Alibaba Has Been Added To The Sec List Of Chinese Companies Facing Delisting
Alibaba Group Holding Ltd is on a list of Chinese businesses that might be delisted, the U.S. Securities and Exchange Commission announced on Friday, sending the e-commerce giant’s shares down almost 9 percent at midday.
Alibaba is one of more than 270 Chinese companies listed in New York that are at risk of delisting under the Holding Foreign Companies Accountable Act (HFCAA), which aims to resolve a protracted debate over the auditing compliance of U.S.-listed Chinese firms.
U.S. officials have demanded unfettered access to audit working papers of Chinese companies listed on the New York Stock Exchange that are housed in China.
KFC operator Yum China Holdings, biotechnology company BeiGene Ltd, Weibo Corp, and JD.com are among the companies that may be delisted while Washington and Beijing negotiate a resolution to the conflict.
Chairman of the Securities and Exchange Commission Gary Gensler stated on Wednesday that he would not deploy public accounting inspectors to China or Hong Kong until Washington and Beijing agree to full audit access.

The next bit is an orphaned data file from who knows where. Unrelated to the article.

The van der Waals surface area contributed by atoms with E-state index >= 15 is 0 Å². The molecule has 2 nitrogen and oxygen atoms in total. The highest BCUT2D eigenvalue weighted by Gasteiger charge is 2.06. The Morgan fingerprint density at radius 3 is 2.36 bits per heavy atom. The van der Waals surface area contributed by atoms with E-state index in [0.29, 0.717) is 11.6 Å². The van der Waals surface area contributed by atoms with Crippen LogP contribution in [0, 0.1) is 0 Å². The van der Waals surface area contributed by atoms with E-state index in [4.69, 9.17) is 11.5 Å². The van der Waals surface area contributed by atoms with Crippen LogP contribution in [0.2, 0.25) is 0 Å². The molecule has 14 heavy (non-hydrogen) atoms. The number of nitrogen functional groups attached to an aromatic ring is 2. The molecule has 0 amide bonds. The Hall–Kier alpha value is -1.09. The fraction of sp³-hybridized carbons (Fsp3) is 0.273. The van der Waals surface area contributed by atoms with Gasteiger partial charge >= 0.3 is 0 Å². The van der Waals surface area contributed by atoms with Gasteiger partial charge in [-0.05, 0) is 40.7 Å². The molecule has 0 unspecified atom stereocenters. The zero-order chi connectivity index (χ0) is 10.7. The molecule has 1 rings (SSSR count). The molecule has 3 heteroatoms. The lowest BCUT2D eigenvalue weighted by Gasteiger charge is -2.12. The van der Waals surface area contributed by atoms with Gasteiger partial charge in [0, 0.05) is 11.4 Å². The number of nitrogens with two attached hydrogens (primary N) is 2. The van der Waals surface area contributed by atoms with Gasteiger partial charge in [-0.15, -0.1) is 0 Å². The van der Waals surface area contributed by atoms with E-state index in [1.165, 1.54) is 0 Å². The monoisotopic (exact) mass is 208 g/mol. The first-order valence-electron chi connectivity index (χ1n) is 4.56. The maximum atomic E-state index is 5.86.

He stated that the Public Company Accounting Oversight Board, which regulates audits of U.S.-listed businesses, would need to introduce “specificity and accountability” to Wall Street audits of overseas companies.
The SEC stated that Alibaba has until August 19 to present information contesting identity.
The corporation did not react immediately to a request for comment from Reuters.
Friday saw the addition of Mogu Inc, Boqii Holding Limited, Cheetah Mobile Inc, and Highway Holdings Limited to the list.
Alibaba Group Holding Ltd (9988. HK) was the most recent business to join the U.S. market on Friday. The Securities and Exchange Commission’s list of potential delistings of Chinese firms.
Alibaba shares are tumbling after the US added the e-commerce giant to the list of Chinese companies in danger of getting delisted.https://t.co/uK3Xioit7m via @cocojournalist @ElleBeyoud pic.twitter.com/5R6kgtMdJD
— Peter Elstrom (@pelstrom) July 29, 2022
At the closing bell, Alibaba’s shares were 11 percent lower at $89.37 and ended the month 21.4 percent lower. The shares of the e-commerce behemoth were already under pressure following news that Ma planned to transfer control of Alibaba-affiliated financial technology firm Ant.
Bo Pei, an analyst with U.S. Tiger Securities, explained that applying for primary listing status in Hong Kong does not always indicate that the company believes it will be delisted from the U.S.
Friday saw the addition of Mogu Inc (MOGU.N), Boqii Holding Limited (BQ.N), Cheetah Mobile Inc, and Highway Holdings Limited, among others (HIHO.O).
— Reuters (@Reuters) July 29, 2022